I have never understood the point in corporate team building days. After all, the moment a 'team' leaves the office, they cease to exist. As soon as they swing through the double-doors, they unravel. Outside the office, the hierarchy dissolves and you are just left with a batch of indifferent acquaintances.
The actual aim of the team building day is never quite clear. We assume it is something to do with bonding, but can never be sure. It is no longer enough to have cordial relations in the office, we must now be actual friends. We can blame this muddled exercise on the modern mania for 'employee engagement'. Everybody expects their team to go above and beyond. It is not sufficient to merely do our jobs - we must demonstrably enjoy ourselves at the same time.
Last week, our company cleaned up the banks of the Thames. This onerous task was my idea. It was our part of our renewed 'wellbeing strategy'. We wanted to knock our drug-addled bankers into shape (so they could make us more money). None of them came, however, so we were left with an assortment of support staff - all of whom had been pressed into attending.
"Thank you for your support, everyone." I stood with my arms wide - the wind ruffling my hair.
It was an unseasonably cold morning on the riverside. My colleagues were huddled in a tight formation, shuffling against the breeze. I had asked them to come in 'work clothes' but for office workers this had little meaning. They had turned up in wax jackets, tweed caps, and Hunter wellies. It felt more like a gathering of landed gentry than a work crew.
"When are we having lunch?" Said a voice at the back.
"Good question, Fran, I think around one."
There was a quiet groan.
"But they are bringing us soup and rolls at ten...I think." A gust of wind blew me forward. "If not, I'm sure Laura wouldn't mind picking something up."
Laura was the Chairman's PA. She narrowed her eyes, no doubt making a caustic mental note. Charlotte from Finance pushed to the front.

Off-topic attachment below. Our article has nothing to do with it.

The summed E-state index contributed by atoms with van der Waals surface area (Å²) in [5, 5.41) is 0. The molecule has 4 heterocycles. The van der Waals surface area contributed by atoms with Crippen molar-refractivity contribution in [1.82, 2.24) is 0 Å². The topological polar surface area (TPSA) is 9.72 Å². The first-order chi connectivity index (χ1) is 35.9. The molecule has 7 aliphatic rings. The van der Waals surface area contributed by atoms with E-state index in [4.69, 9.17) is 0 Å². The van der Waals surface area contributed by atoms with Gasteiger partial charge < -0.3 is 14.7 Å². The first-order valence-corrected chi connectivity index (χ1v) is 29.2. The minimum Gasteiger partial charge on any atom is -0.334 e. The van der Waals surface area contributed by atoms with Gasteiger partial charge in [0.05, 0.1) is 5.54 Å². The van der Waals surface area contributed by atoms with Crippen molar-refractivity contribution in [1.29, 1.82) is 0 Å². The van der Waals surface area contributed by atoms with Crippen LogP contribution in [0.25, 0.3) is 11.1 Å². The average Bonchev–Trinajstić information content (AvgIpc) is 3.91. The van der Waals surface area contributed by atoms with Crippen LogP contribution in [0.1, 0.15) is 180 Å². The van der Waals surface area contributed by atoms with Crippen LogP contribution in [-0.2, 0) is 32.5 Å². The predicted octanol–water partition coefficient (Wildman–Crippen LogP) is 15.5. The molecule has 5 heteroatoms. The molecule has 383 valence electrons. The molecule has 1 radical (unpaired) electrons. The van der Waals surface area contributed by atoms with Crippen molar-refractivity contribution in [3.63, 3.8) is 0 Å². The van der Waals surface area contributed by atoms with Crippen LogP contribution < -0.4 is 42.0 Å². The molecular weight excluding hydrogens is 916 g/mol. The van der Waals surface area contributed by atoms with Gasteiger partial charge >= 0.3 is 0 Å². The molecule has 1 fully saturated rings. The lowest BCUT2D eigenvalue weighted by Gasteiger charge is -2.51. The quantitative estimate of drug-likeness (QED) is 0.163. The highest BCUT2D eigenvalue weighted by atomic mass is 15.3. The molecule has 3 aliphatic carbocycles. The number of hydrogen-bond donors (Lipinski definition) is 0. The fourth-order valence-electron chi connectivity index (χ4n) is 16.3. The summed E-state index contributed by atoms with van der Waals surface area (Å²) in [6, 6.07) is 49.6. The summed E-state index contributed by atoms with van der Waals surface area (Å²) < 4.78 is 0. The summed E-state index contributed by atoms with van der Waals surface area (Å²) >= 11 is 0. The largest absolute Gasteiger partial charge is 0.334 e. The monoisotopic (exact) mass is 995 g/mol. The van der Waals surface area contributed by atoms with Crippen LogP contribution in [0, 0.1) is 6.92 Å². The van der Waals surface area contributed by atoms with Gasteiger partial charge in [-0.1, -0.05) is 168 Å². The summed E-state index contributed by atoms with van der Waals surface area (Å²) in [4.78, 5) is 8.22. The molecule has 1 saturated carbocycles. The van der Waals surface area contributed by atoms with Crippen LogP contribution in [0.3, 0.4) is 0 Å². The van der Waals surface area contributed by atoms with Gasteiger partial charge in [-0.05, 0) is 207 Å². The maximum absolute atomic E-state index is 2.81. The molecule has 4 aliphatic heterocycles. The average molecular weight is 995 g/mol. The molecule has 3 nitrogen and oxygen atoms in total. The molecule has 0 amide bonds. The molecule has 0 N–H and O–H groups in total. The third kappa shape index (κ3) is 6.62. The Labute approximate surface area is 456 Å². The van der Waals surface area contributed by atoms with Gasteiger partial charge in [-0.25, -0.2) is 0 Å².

"Can we just get started?" She said.
"We're just waiting on the guys."
The guys were the men from the charity facilitating the event. They were supposed to show us how to clear the junk safely, and turn us on to environmentalism (good luck with that, I thought). After another twenty minutes they arrived in a white transit van.
"Sorry everyone," said one of the men, as he ambled over smoking a roll-up. He had long dreadlocks. And was white.
"No problem," I said. But it was a problem.
"I'm Mike," the dreadlocked man said, "Mike Love." He grinned; the name was clearly part of his shtick.
After receiving some rather broad instructions, we were divided into groups. Mine was disappointingly male. My task, however, brought me into regular contact with an all-female group. I had already decided to seize the opportunity to impress. Our mandate was to pick up rubbish on the river bank and dump it in the large crates provided. I was charged with carrying the larger objects. The female group chatted idly as they worked. My group were all business, silent and solitary, periodically checking their BlackBerrys. I started hauling chunky metallic items, my gloves and donkey jacket adding to my brawny image. Hauling a rusted metal box onto my shoulders, I headed towards the crate.
"Well, check you out." Charlotte stood holding a small piece of driftwood.
"Yes, I'm a working class hero." I attempted a salute but the box slipped.
"Careful," she said. "You don't want to overdo it."
She flicked her blonde hair over her shoulder and lit a cigarette. We had gone out on a date once, and now she hated me. Despite the animosity, she looked good. Exhaling smoke into the wind, Charlotte resembled a young Bridget Bardot.
"You know me." I winked. "I don't know my limits."
"It would seem so..." She screwed up her face.
"Oh god, what's that on your neck?"
I threw the box down.
"What?" I felt my neck, it was wet and greasy. I looked at my hand, it was black with oil.
"Jesus, you've got it all over you."
I rubbed my neck again, instinctively, spreading the slick. Charlotte pulled out a small makeup mirror.
"Look!" She held it up. I had smeared the black gunk onto my cheek.
The slick gave me the look of a nightmarish man-beast.
"Disgusting." She said.
Moments later the rest of her group called her over for a group photo. The young women were lined up in their Hunter wellies. There was not a single dud among them. Charlotte pulled out her phone and quickly snapped me before galloping off, laughing. I turned to face the Thames. It was a blustery day and the wind bit into my gut. The oil on my face felt icy. It's ok, I thought, I will wash this away. I pulled my jacket collar up against the wind. I will wash it all away.